ABOTA defends Judge Gilstrap in response to political pressure from Darrell Issa

By Steve Brachmann
July 24, 2017

Congressman Darrell Issa

Rep. Darrell Issa (R-CA)

On Thursday, July 13th, a hearing of the House Judiciary Committee’s Subcommittee on Courts, Intellectual Property and the Internet, chaired by Rep. Darrell Issa (R-CA), was held in part to determine the effects of “bad patents” on American businesses. In his opening remarks, Issa took the time to greatly admonish Judge Rodney Gilstrap of the U.S. District Court for the Eastern District of Texas (E.D. Tex.). Issa decried Judge Gilstrap’s “overreach” in denying a motion to transfer venue in a case coming after the U.S. Supreme Court’s decision in TC Heartland LLC v. Kraft Foods Group Brands LLC, a decision which restricted the venue statute for patent infringement cases. “It is, in fact, an act that I find reprehensible by that judge,” Issa said.

The case Issa is referencing is Raytheon v. Cray, a case involving patents covering supercomputers used for scientific research. On June 29th, Judge Gilstrap entered a memorandum order and opinion in that case which denied a motion filed by Cray to transfer venue for lack of personal jurisdiction and improper venue, pursuant to 28 U.S.C. § 1406(a). In addressing the second part of the patent venue statute in 28 U.S.C. § 1400(b), the part of the statute concerning the regular and established business of a defendant which was not clarified by SCOTUS’ TC Heartland decision, Judge Gilstrap confirmed a multi-factor test for determining if a non-resident maintains a regular and established place of business for purposes of filing a patent infringement suit within the statute. The factors are: (1) physical presence, (2) defendant’s representations, (3) benefits received, and (4) targeted interactions.

On Wednesday, July 19th, the American Board of Trial Advocates (ABOTA) issued a press release defending Judge Gilstrap’s decision to deny the motion to transfer venue in the face of Issa’s recent comments to the House IP subcommittee. ABOTA officially “opposes the direct personal attacks” made by Issa which were directed at Judge Gilstrap. ABOTA noted that Issa’s further assertion that Judge Gilstrap was motivated by personal bias to promote community interests “extended beyond a challenge of the legal precedent to a personal attack on Judge Gilstrap and his integrity as a jurist.”

ABOTA National President F. Dulin Kelly was quoted as strongly defending the actions of Judge Gilstrap against the assertions made by Issa. “One of our primary purposes is the preservation of the independence of the judiciary,” Kelly said. “The judicial canons preclude judges from responding to public criticism of their rulings and when a member of the judiciary has been publicly criticized, our ABOTA protocol requires us to evaluate the criticism and determine whether a response on behalf of the judge or court is appropriate.”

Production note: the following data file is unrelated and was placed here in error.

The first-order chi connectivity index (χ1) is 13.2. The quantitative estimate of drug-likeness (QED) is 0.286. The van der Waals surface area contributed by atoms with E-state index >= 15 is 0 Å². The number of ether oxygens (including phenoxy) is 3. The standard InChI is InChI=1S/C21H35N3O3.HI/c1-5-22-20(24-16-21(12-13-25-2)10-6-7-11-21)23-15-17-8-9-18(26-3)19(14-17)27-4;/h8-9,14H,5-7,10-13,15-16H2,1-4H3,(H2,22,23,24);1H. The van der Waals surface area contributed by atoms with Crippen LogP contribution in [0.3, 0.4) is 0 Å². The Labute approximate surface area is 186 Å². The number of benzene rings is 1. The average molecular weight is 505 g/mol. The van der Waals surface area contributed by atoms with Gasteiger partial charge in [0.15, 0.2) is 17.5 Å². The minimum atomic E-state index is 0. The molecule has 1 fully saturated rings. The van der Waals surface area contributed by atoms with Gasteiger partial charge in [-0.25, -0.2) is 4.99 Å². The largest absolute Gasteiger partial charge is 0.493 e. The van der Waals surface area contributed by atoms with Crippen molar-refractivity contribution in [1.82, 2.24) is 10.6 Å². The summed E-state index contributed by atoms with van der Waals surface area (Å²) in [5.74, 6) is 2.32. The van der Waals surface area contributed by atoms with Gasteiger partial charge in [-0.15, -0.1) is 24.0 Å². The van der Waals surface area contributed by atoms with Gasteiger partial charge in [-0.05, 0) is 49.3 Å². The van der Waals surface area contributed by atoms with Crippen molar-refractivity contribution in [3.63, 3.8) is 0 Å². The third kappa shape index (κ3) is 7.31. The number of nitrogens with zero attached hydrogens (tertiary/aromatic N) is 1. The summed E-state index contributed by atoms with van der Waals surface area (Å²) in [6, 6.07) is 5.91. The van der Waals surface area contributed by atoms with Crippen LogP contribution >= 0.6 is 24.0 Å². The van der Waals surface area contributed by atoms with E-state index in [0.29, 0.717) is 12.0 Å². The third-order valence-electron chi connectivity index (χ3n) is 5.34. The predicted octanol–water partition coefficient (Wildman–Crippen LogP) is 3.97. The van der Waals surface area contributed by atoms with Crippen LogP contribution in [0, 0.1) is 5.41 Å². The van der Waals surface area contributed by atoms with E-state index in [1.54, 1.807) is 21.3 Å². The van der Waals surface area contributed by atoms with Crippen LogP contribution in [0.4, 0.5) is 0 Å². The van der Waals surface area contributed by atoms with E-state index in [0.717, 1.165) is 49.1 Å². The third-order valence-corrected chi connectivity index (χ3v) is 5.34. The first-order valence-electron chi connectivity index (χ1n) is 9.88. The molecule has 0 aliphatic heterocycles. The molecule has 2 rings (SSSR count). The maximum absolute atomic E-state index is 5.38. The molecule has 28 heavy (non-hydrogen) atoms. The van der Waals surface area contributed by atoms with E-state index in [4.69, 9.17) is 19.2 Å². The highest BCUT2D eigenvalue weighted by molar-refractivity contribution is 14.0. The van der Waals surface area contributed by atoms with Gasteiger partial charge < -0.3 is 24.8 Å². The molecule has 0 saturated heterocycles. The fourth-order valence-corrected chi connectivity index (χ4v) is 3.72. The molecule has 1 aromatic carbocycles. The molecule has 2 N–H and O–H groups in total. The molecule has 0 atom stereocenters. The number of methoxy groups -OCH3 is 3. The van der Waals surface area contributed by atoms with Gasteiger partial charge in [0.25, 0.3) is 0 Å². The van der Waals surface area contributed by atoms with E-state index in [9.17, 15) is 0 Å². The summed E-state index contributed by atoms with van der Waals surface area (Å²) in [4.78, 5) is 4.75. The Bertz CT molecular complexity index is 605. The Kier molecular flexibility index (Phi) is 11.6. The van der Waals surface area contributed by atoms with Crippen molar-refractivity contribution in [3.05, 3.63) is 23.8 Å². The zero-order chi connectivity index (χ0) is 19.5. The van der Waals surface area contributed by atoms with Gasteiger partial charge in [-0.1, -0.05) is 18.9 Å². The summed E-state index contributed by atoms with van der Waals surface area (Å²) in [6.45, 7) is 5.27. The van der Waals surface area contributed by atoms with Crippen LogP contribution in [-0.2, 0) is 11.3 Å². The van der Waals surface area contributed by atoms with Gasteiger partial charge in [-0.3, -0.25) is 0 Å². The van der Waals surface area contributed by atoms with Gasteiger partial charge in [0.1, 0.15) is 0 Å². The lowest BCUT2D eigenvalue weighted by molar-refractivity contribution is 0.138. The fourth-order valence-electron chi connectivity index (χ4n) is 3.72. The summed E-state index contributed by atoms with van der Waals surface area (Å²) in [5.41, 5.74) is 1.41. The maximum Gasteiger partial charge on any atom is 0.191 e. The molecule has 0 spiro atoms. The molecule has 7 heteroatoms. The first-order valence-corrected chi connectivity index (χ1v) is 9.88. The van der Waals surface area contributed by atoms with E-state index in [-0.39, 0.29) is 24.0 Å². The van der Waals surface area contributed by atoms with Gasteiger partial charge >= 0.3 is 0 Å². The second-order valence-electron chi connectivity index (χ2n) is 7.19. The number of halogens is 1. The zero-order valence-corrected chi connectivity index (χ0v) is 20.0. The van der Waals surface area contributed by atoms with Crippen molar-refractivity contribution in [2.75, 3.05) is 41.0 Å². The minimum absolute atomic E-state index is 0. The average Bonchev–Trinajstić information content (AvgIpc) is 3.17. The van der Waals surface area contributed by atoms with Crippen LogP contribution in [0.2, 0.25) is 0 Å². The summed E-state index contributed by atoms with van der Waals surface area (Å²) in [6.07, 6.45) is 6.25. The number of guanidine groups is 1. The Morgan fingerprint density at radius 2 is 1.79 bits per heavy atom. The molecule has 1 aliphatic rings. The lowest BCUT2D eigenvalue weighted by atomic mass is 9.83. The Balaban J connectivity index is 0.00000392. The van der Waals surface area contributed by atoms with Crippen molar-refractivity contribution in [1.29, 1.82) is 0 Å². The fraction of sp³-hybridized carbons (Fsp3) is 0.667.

“When our elected representatives choose to issue personal attacks and name calling on any individual judge, demeaning the personal integrity of the jurist, the effect is to undermine the very principles of our liberty and government. Politics have no place in our courts… To utilize a personal attack against an individual jurist for the purpose of a political agenda diminishes the authority of our system of justice.”

Darrell Issa laughs when he’s presented with different viewpoints, which point out the realities of our country’s failing patent system. He hurls personal attacks in the service of defending the interest of patent infringers. By his own definition he himself is a patent troll. It’s no wonder that our country’s patent system is careening downhill, given the leadership at the helm.

Meanwhile, President of China, President Xi, has declared that infringers must pay a heavy burden in China.

The Author

Steve Brachmann

Steve Brachmann is a writer located in Buffalo, New York. He has worked professionally as a freelancer for more than a decade. He has become a regular contributor to IPWatchdog.com, writing about technology, innovation and is the primary author of the Companies We Follow series. His work has been published by The Buffalo News, The Hamburg Sun, USAToday.com, Chron.com, Motley Fool and OpenLettersMonthly.com. Steve also provides website copy and documents for various business clients.

Warning & Disclaimer: The pages, articles and comments on IPWatchdog.com do not constitute legal advice, nor do they create any attorney-client relationship. The articles published express the personal opinion and views of the author and should not be attributed to the author’s employer, clients or the sponsors of IPWatchdog.com. Read more.

Discuss this

There are currently 5 Comments comments. Join the discussion.

  1. Bemused July 24, 2017 11:49 am

    Issa is a clown with no ethics or morals. He doesn’t deserve to be an elected dog-catcher much less a Congressman.

  2. Tesia Thomas July 24, 2017 8:08 pm

    I’ve been looking for something nice to say about Issa. And, I think I’ve found it.
    He does well what he’s paid well to do.

    We need public funded elections or something. None of this legal bribery.

  3. Eric Berend July 25, 2017 12:54 pm

    This seems to resemble the situation by which the old Roman Republic became the Roman Empire. The lack of integrity, while simultaneously declaring themselves as the moral high ground, makes for literally breathtaking hypocrisy.

  4. Edward Heller July 25, 2017 8:56 pm

    By his very words and deeds, Darrell Issa proves himself to be the one with bias.

  5. Night Writer July 25, 2017 9:08 pm

    The dude just exudes slime.

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